The Seriousness of Receiving a Miracle

That miracle of a peaceful sea on which to set sail again led them to worship Yahweh alone. Never again would they look to the ineffectual gods they had called upon during the storm. The Lord had proved to them which deity was the true God. 

Their fear was the proper response to the Lord’s supernatural intervention.

“So they called out to the LORD: “Please, LORD, don’t let us perish because of this man’s life, and don’t charge us with innocent blood! For you, LORD, have done just as you pleased.” 15 Then they picked up Jonah and threw him into the sea, and the sea stopped its raging. 16 The men were seized by great fear of the LORD, and they offered a sacrifice to the LORD and made vows.” Jonah 1:14-16

Note the reaction of the sailors to the great calm after throwing Jonah overboard to a certain death. They were used to experiencing storms at sea, admittedly perhaps not one this bad; but storms at sea were part of the natural world they lived in. However, never was there a sudden calm following one. They received relief more than they could have ever dreamed of, but it produced more fear in them than the violent storm had.

The miracle of a peaceful sea on which to set sail again led them to worship Yahweh alone. Never again would they look to the ineffectual gods they had called upon during the storm. The Lord had proved to them which deity was the true God. 

Their fear was the proper response to the Lord’s supernatural intervention.

In contrast to these men, call to mind from Matthew 11:23-24 the lack of repentance of the towns in which Jesus performed most of his mighty works. It compelled the Lord to condemn them  to Hades. “And you, Capernaum, will you be exalted to heaven? No, you will go down to Hades. For if the miracles that were done in you had been done in Sodom, it would have remained until today. But I tell you, it will be more tolerable for the land of Sodom on the day of judgment than for you.”

Jesus testified that the Sodomites He rained fire and sulfur on long ago who wanted to rape the new visitors staying with Lot were better than the Capernaumites of his time. That was some terrible thing to be told.

We also learn from the Lord Jesus that miracles can indict those who receive them or witness them. If God does not see the change of heart he seeks by such remarkable goodness, judgment befalls them. Let us not be hungry for them as sadly many church folk today often are. And if we seek one, let our hearts respond properly if it is granted because they are astonishing and even fearful things to receive or see.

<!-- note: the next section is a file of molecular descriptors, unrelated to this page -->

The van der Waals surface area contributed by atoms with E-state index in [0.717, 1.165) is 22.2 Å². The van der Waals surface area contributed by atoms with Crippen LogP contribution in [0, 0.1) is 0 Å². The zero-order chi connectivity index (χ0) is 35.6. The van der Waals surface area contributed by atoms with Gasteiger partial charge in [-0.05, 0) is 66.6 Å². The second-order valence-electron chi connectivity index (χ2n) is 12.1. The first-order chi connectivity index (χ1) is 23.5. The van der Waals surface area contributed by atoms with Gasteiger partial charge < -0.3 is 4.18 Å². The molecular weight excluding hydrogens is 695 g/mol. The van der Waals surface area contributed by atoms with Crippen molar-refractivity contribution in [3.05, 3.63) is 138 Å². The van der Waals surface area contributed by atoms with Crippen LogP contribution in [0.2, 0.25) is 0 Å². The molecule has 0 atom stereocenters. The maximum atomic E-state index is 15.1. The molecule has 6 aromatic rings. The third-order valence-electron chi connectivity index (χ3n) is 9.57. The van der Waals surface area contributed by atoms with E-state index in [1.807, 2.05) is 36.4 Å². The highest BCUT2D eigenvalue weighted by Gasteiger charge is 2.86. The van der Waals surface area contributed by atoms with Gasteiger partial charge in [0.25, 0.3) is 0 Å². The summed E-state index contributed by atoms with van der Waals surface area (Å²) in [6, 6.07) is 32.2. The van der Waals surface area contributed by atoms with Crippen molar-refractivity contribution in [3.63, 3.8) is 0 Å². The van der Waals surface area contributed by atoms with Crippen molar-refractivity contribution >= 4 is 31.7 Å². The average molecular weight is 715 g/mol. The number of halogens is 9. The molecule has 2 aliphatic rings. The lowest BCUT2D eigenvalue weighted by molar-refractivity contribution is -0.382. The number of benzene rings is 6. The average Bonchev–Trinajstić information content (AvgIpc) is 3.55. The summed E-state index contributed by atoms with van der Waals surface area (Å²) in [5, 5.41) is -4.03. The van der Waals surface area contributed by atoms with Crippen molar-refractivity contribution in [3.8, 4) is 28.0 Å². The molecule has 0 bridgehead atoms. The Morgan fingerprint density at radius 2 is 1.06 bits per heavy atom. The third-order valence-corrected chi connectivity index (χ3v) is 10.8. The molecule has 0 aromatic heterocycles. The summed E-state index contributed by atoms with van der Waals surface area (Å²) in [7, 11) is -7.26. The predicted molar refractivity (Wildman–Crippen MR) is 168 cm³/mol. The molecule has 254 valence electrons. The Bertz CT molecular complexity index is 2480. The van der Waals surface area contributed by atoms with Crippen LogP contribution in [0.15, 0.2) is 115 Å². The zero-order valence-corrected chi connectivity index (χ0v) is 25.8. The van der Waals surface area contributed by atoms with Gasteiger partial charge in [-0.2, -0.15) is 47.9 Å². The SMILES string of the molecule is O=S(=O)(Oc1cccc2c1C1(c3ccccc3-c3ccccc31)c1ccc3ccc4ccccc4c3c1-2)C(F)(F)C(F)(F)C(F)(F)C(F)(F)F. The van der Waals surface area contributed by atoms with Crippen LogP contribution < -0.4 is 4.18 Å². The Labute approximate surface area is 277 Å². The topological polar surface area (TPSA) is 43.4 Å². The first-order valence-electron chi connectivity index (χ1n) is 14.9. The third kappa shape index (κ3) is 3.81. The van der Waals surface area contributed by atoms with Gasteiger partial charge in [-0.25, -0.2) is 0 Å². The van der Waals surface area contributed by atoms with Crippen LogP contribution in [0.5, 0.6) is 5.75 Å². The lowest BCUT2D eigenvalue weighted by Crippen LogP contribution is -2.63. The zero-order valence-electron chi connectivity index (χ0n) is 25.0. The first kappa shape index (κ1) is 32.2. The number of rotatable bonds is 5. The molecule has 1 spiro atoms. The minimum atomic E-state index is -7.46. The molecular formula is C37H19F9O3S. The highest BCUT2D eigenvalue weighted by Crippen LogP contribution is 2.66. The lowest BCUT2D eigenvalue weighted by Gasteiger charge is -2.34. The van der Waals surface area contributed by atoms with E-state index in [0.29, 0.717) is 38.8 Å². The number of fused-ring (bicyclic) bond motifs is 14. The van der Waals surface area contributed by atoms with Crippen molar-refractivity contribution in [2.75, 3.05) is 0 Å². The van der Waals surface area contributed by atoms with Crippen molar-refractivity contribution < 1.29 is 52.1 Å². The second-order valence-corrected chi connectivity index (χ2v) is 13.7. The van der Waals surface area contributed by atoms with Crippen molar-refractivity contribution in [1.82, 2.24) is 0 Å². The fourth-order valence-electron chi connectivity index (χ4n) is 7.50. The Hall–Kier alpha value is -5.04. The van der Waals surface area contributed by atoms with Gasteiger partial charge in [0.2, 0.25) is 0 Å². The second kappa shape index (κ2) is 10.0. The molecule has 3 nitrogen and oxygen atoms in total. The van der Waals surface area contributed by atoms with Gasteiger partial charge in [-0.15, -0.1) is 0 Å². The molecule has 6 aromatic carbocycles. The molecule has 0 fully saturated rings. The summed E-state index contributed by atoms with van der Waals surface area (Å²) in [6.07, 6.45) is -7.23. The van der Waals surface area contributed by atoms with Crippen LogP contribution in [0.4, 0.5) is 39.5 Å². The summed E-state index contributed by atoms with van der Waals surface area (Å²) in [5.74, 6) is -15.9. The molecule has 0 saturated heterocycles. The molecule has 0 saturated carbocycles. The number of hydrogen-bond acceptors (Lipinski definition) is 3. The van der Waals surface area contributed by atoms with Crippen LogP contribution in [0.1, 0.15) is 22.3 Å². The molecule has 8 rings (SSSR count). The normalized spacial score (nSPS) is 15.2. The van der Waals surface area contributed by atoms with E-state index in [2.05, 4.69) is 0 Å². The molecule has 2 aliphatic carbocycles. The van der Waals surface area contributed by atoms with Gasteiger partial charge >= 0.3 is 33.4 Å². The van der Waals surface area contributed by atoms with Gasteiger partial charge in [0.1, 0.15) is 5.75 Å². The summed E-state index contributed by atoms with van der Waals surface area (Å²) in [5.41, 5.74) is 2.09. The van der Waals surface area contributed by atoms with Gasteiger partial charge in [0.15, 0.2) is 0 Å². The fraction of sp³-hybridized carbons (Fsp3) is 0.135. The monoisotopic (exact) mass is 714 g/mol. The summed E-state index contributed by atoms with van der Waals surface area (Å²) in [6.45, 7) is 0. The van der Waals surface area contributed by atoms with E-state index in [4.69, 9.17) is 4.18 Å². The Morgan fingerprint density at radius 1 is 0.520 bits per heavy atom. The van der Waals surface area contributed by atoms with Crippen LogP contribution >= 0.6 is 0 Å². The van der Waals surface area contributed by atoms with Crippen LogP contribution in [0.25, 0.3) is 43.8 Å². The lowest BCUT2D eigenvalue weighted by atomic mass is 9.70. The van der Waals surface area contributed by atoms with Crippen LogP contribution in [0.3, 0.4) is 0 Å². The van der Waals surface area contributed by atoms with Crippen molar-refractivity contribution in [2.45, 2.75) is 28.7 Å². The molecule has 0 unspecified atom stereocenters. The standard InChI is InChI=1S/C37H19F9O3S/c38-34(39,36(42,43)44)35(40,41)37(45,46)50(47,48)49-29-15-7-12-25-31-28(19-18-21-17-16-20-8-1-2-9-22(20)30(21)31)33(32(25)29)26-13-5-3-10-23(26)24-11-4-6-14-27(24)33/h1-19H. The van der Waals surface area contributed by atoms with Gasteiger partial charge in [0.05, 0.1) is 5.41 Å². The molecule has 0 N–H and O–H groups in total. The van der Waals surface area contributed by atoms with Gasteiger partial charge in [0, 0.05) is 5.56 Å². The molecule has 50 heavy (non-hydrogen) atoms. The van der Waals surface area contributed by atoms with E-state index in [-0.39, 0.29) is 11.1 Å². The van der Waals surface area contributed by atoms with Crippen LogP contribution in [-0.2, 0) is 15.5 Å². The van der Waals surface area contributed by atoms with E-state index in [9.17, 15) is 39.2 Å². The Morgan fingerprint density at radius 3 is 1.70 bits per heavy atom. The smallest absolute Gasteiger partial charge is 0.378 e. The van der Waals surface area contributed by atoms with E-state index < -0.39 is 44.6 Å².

Also call to mind those in the New Testament who responded in a godly way: the Philippian jailer, who came trembling to Paul and Silas set free by a miraculous earthquake, desperate to know how to be saved. Or the Samaritan leper – the only one out of ten who returned to Jesus to loudly praise God for his healing.

But what of the other nine who were healed Jesus openly wondered. Did they simply return to pick up the life they were forced to leave when they were struck by leprosy? I think that most people would do just that – take the miracle and go about their business, letting its impact fade, or tragically taking it as divine approval of the way they already lived. 

Take Hezekiah: “But Hezekiah rendered not again according to the benefit done unto him; for his heart was lifted up: therefore there was wrath upon him, and upon Judah and Jerusalem.”  (2 Chronicles 32:25)  Otherwise good King Hezekiah took his extra 15 years of life that he received in answer to a desperate prayer with a lack of respect for the miracle. He also became proud because of it. Like Capernaum, in their pride thinking they were to be exalted to Heaven because of Jesus’ presence there, pride brought wrath upon Hezekiah and upon the land he ruled over. The citizens apparently emulated his high-minded attitude. All over a miracle of healing confirmed by the retreat of the sun as a sign to him. See 2 Kings 20:8-11.